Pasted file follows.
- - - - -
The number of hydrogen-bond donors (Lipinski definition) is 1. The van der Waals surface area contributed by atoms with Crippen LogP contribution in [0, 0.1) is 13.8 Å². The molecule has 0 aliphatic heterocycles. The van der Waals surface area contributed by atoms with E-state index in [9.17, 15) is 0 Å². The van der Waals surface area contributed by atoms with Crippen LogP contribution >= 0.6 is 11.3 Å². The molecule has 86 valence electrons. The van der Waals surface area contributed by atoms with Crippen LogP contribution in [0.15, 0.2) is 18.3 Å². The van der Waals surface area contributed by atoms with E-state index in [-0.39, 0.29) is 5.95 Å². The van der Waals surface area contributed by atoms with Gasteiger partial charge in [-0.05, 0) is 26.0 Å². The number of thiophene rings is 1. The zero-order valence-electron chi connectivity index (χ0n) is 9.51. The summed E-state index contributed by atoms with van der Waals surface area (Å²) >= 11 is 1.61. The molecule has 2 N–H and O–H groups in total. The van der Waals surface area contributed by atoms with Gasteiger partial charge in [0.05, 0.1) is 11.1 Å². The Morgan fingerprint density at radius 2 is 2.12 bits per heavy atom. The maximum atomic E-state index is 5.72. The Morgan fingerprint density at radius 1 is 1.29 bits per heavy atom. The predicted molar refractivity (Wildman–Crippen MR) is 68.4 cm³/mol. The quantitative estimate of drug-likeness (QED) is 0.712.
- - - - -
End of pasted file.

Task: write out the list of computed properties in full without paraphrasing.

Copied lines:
The number of hydrogen-bond donors (Lipinski definition) is 1. The van der Waals surface area contributed by atoms with Crippen LogP contribution in [0, 0.1) is 13.8 Å². The molecule has 0 aliphatic heterocycles. The van der Waals surface area contributed by atoms with E-state index in [9.17, 15) is 0 Å². The van der Waals surface area contributed by atoms with Crippen LogP contribution >= 0.6 is 11.3 Å². The molecule has 86 valence electrons. The van der Waals surface area contributed by atoms with Crippen LogP contribution in [0.15, 0.2) is 18.3 Å². The van der Waals surface area contributed by atoms with E-state index in [-0.39, 0.29) is 5.95 Å². The van der Waals surface area contributed by atoms with Gasteiger partial charge in [-0.05, 0) is 26.0 Å². The number of thiophene rings is 1. The zero-order valence-electron chi connectivity index (χ0n) is 9.51. The summed E-state index contributed by atoms with van der Waals surface area (Å²) >= 11 is 1.61. The molecule has 2 N–H and O–H groups in total. The van der Waals surface area contributed by atoms with Gasteiger partial charge in [0.05, 0.1) is 11.1 Å². The Morgan fingerprint density at radius 2 is 2.12 bits per heavy atom. The maximum atomic E-state index is 5.72. The Morgan fingerprint density at radius 1 is 1.29 bits per heavy atom. The predicted molar refractivity (Wildman–Crippen MR) is 68.4 cm³/mol. The quantitative estimate of drug-likeness (QED) is 0.712.